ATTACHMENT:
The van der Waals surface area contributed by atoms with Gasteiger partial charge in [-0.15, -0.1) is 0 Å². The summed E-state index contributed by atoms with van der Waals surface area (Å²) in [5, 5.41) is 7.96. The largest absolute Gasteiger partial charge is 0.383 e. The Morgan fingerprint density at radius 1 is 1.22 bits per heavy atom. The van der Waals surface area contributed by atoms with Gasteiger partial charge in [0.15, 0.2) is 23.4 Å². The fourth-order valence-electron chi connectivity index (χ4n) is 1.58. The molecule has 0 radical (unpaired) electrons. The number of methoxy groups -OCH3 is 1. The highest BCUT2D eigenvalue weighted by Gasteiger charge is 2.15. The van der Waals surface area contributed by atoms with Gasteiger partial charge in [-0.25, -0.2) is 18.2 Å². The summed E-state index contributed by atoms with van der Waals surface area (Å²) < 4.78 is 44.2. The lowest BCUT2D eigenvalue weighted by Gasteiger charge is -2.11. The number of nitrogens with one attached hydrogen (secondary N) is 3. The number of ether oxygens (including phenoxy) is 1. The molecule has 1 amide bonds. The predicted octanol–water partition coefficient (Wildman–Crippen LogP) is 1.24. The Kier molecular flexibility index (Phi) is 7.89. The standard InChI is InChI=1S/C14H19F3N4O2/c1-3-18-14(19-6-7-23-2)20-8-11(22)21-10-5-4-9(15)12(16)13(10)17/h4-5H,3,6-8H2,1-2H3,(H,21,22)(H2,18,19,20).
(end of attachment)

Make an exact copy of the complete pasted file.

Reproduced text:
The van der Waals surface area contributed by atoms with Gasteiger partial charge in [-0.15, -0.1) is 0 Å². The summed E-state index contributed by atoms with van der Waals surface area (Å²) in [5, 5.41) is 7.96. The largest absolute Gasteiger partial charge is 0.383 e. The Morgan fingerprint density at radius 1 is 1.22 bits per heavy atom. The van der Waals surface area contributed by atoms with Gasteiger partial charge in [0.15, 0.2) is 23.4 Å². The fourth-order valence-electron chi connectivity index (χ4n) is 1.58. The molecule has 0 radical (unpaired) electrons. The number of methoxy groups -OCH3 is 1. The highest BCUT2D eigenvalue weighted by Gasteiger charge is 2.15. The van der Waals surface area contributed by atoms with Gasteiger partial charge in [-0.25, -0.2) is 18.2 Å². The summed E-state index contributed by atoms with van der Waals surface area (Å²) < 4.78 is 44.2. The lowest BCUT2D eigenvalue weighted by Gasteiger charge is -2.11. The number of nitrogens with one attached hydrogen (secondary N) is 3. The number of ether oxygens (including phenoxy) is 1. The molecule has 1 amide bonds. The predicted octanol–water partition coefficient (Wildman–Crippen LogP) is 1.24. The Kier molecular flexibility index (Phi) is 7.89. The standard InChI is InChI=1S/C14H19F3N4O2/c1-3-18-14(19-6-7-23-2)20-8-11(22)21-10-5-4-9(15)12(16)13(10)17/h4-5H,3,6-8H2,1-2H3,(H,21,22)(H2,18,19,20).